We've had the chair for just about a year, now, but last summer was a challenge as we got everything adjusted correctly and we've only had it permanently since August. Joseph learned quickly how to operate the chair and has continued to amaze us as we watch his strength and skills increase. He can easily wheel himself four or five blocks in our neighborhood if we aren't going uphill. He still needs help crossing streets safely but I imagine that most three-year olds do. Joseph can wheel up and down ramps. He's a bit slow going up but he always wants to do it by himself and he always makes it. Going down is even more fun: he lets his wheels go until he's going incredibly fast and then grabs them at the last second--simultaneously braking and making a 90-degree turn at the bottom of the ramp. He does the same trick coming into our kitchen. He zooms down our long hallway and comes careening around the corner into the main room. He can also do small bumps and slightly uneven ground himself. On the sidewalks we use all the time--at our house, in front of church, etc.,--he knows exactly where the uneven spots are and knows the easiest path. He can pop (small) wheelies to get over an obstacle that is an inch or two high.

Lawns are still a challenge. We've been to the Arboretum here and Joseph did have fun while we picnicked with friends but only because one of the other girls thought it would be fun to push Joseph around all morning. Between her pushing and Joseph wheeling they got around fairly well but I still had to go rescue them several times. While we were visiting CUA to see Pope Benedict Joseph was off on his own playing with some other kids and hit a dip in the lawn. If he were standing we would have said he'd gone head over heels. He was fine but it was scary.

This is one reason, by the way, that we love city living so much. A yard is not all that beneficial for Joseph. We'd much rather live someplace with wide sidewalks and other interesting paved areas. Our favorite activity lately is to walk Daddy to the Metro where Joseph can watch a building under construction and zoom around on the huge Metro plaza.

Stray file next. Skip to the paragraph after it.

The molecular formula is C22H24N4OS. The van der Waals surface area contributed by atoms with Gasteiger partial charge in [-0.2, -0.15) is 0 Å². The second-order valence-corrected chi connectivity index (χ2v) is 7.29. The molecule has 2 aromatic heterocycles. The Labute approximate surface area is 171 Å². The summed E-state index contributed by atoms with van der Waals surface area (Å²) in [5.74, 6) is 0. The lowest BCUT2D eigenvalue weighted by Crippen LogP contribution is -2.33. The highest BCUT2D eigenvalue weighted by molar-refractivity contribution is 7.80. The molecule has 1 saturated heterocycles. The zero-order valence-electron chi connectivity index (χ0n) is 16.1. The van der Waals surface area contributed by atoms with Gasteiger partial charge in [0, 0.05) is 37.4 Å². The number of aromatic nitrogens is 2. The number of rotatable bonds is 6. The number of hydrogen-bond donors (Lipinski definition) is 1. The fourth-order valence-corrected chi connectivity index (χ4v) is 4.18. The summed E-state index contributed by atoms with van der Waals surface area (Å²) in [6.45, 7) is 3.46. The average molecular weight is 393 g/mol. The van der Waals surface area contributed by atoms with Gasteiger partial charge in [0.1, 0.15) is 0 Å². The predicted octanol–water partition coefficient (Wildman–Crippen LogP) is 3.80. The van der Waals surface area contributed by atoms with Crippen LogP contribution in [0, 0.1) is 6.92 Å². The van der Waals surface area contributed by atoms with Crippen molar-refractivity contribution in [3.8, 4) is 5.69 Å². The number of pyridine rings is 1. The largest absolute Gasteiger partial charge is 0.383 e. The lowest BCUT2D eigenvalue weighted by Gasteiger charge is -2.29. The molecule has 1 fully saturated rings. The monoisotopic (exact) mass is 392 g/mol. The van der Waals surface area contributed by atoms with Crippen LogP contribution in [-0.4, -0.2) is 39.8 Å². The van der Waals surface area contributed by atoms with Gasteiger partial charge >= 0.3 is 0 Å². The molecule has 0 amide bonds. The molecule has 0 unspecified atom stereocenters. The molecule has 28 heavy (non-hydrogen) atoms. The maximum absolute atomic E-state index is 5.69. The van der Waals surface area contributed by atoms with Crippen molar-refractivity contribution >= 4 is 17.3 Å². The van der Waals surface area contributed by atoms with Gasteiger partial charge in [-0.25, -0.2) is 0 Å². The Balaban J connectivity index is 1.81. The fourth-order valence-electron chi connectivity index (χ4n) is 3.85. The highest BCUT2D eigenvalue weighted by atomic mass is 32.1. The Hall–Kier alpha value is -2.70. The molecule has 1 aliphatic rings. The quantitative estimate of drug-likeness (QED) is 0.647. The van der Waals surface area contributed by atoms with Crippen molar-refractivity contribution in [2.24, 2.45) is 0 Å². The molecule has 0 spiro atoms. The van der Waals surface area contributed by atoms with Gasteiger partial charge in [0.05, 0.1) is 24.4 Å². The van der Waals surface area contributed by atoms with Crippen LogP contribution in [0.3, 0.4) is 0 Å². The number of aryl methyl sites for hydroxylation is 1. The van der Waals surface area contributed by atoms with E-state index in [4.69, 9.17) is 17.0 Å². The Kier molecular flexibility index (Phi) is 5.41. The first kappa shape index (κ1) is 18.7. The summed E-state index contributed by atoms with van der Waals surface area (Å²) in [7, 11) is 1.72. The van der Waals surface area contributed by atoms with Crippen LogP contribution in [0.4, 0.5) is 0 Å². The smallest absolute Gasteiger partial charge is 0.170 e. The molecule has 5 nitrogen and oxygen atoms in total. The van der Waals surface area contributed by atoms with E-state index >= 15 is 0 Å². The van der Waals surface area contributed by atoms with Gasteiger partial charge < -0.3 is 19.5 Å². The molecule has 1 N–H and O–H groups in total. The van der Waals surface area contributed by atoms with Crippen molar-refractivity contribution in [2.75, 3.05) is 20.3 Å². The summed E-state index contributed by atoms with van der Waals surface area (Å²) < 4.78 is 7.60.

We take the wheelchair with us pretty much everywhere we go. The exception is if we're truly just "going for a walk" and don't intend to let either kid out of the stroller. Our double stroller is much easier for me to push so we still use it a lot when we're just out for some fresh air. Needing to take the chair has crimped our pedestrian lifestyle, somewhat. For example, I used to take Metro to get to the library but pushing the wheelchair, carrying Margaret on my back and carrying our library books proved to be too much for me. We've been driving more than I like for the past several months. That is starting to change as Joseph's wheeling abilities grow. We're trying to find places to go close by where Joseph can wheel most of the way himself and both kids can have a chance to get their wiggles out. We also try to meet friends around town regularly. One favorite destination is the National Gallery of Art. Joseph does like art but I have a feeling that his favorite part of that museum are the huge expanses of uninterrupted smooth marble floor. We've been yelled at by guards (even though Joseph has never bumped anything) who then stand off to the side and just stare in awe as Joseph zooms around spinning in circles and never bumping anyone or anything.

Not that he's a perfect angel. We have to remind him to look out behind him all the time. The handles on the chair are removable and we have them off as much as possible because they stick out really far and are a real hazard in crowds. He's also not very good at following voice commands such as, "Joseph! Stop! There's a car coming!" We have a lot of work to do in the traffic safety department.